BROWNSVILLE, Texas -- In less than 36 hours last spring, three children were born without brains at Valley Regional Medical Center here.Two of the babies were stillborn. The third hung on for three days, doomed by a gruesome, fatal defect that leaves infants with an open skull and only the rudiments of a brain.The deaths from the rare defect, known as anencephaly, puzzled Margaret Diaz, an occupational health specialist. She thought the three cases could have been a statistical fluke. Then, she had a chance conversation with a radiologist.
NEWS
By CAMILO JOSE VERGARA | March 7, 1991
By the late 1960s and early '70s, two communities in New York City were the epitome of poverty in the United States: Brownsville in north central Brooklyn, and Mott Haven in the South Bronx.During a bus tour of Brownsville in 1971, Kevin White, former Boston mayor, ominously remarked that the area ''may be the first tangible sign of the collapse of our civilization.''During this period, the city moved large numbers of families displaced by public works projects into New York City Housing Authority projects in Brownsville and Mott Haven.
NEWS
April 20, 2005
JESUS FLORES was born in Villagran, Mexico, in 1951, and he, like so many others, came north - to the choking metal scrapyards of Brownsville, Texas, where he worked as a cutter for 25 years. This spring, he became acquainted with the remains of the Santa Isabel, a 10,200-ton freighter that had been built when he was 16, at the now defunct Sun Shipbuilding and Drydock Co. in Chester, Pa., and that first saw service under the flag of a company called the Grace Lines. For the past 21 years, the Santa Isabel has been the property not of Grace but of the U.S. government, rotting at a mooring on the James River in Virginia; last summer, the Maritime Administration contracted with ESCO Marine, in Brownsville, to break the old vessel into scrap.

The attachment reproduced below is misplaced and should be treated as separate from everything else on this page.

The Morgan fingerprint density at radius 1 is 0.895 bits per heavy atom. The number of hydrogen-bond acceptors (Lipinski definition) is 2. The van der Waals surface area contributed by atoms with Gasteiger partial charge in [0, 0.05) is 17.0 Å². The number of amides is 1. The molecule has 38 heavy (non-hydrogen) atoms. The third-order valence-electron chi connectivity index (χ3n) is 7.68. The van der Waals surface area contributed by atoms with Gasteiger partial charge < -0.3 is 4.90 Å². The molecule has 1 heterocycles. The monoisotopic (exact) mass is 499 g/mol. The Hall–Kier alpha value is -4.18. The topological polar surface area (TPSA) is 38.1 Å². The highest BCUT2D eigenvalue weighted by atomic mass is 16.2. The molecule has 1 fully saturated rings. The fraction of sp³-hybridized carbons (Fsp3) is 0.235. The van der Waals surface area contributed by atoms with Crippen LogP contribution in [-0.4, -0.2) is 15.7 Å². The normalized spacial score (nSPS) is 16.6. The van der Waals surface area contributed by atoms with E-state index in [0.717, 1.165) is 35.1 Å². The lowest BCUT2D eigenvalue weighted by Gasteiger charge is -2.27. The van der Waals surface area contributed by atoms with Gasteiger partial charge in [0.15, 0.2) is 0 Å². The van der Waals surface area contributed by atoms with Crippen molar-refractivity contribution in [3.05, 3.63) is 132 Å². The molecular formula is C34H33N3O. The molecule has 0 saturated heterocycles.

NEWS
July 5, 1996
I. D. Robbins,86, a builder who helped realize the American dream of homeownership for thousands of lower-income New Yorkers, died Tuesday. The newspaper columnist-turned-civil-reformer applied the high-volume techniques used by the Levitt family in the suburbs in the 1940s to New York's inner-city neighborhoods. His most famous project was the Nehemiah housing plan. Built in Brooklyn's Brownsville section in 1982, the homes were named for the Old Testament prophet sent by the king of Persia to Jerusalem in 420 B.C. to help rebuild the city after Babylonian captivity.
NEWS
February 10, 1992
Lessons from Brownsville TragedyEditor: Your Jan. 19 edition carried on the front page a story about babies in Brownsville, Texas, born without brains. This is almost surely the tragic result of pollution from industry in Matamoros, Brownsville's sister city in Mexico, where industrial growth has boomed over the last three decades.That growth is dominated by U.S.-owned companies, which moved there to exploit the cheap labor, favorable trade rules and lax enforcement of environmental laws.
NEWS
By Will Englund and Gary Cohn | December 7, 1997
BROWNSVILLE, Texas -- This dusty, dingy corner of South Texas is a near-perfect place to carry on a dirty job like ship scrapping.Here along the Rio Grande, in a region that has the highest percentage of people living below the poverty line of any American metropolitan area, residents have had to contend in recent years with tick-borne fever, a high concentration of babies born with malformed brains and killer bees. It is one of the few places in the United States where leprosy has not been stamped out.Brownsville, a city of 100,000, is home to garment factories, rail yards, oil-rig repair companies, used-clothing dealers.
NEWS
By Will Englund and Will Englund,SUN STAFF | December 1, 1996